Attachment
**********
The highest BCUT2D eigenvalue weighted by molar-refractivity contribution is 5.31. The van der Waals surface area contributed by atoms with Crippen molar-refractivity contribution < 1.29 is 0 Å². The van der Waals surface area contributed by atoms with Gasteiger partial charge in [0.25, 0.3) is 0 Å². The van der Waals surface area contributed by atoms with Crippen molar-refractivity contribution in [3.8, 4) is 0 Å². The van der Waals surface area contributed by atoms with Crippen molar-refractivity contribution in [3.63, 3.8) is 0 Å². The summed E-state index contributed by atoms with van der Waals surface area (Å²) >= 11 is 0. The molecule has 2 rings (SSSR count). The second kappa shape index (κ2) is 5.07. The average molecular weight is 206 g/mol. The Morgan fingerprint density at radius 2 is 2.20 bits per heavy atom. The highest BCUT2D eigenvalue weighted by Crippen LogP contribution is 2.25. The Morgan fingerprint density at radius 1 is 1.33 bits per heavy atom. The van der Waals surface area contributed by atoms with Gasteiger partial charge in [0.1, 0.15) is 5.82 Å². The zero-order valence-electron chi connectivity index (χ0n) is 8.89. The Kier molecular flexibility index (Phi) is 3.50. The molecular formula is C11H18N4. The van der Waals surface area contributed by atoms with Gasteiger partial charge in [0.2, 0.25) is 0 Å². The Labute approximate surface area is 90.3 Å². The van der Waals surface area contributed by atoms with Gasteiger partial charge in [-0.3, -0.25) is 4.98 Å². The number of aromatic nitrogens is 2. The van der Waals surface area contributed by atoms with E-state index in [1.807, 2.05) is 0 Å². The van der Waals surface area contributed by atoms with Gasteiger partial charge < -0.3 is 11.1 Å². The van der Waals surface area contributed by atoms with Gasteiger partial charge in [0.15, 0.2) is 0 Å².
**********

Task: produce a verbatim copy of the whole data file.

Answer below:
The highest BCUT2D eigenvalue weighted by molar-refractivity contribution is 5.31. The van der Waals surface area contributed by atoms with Crippen molar-refractivity contribution < 1.29 is 0 Å². The van der Waals surface area contributed by atoms with Gasteiger partial charge in [0.25, 0.3) is 0 Å². The van der Waals surface area contributed by atoms with Crippen molar-refractivity contribution in [3.8, 4) is 0 Å². The van der Waals surface area contributed by atoms with Crippen molar-refractivity contribution in [3.63, 3.8) is 0 Å². The summed E-state index contributed by atoms with van der Waals surface area (Å²) >= 11 is 0. The molecule has 2 rings (SSSR count). The second kappa shape index (κ2) is 5.07. The average molecular weight is 206 g/mol. The Morgan fingerprint density at radius 2 is 2.20 bits per heavy atom. The highest BCUT2D eigenvalue weighted by Crippen LogP contribution is 2.25. The Morgan fingerprint density at radius 1 is 1.33 bits per heavy atom. The van der Waals surface area contributed by atoms with Gasteiger partial charge in [0.1, 0.15) is 5.82 Å². The zero-order valence-electron chi connectivity index (χ0n) is 8.89. The Kier molecular flexibility index (Phi) is 3.50. The molecular formula is C11H18N4. The van der Waals surface area contributed by atoms with Gasteiger partial charge in [0.2, 0.25) is 0 Å². The Labute approximate surface area is 90.3 Å². The van der Waals surface area contributed by atoms with Gasteiger partial charge in [-0.3, -0.25) is 4.98 Å². The number of aromatic nitrogens is 2. The van der Waals surface area contributed by atoms with E-state index in [1.807, 2.05) is 0 Å². The van der Waals surface area contributed by atoms with Gasteiger partial charge < -0.3 is 11.1 Å². The van der Waals surface area contributed by atoms with Gasteiger partial charge in [0.15, 0.2) is 0 Å².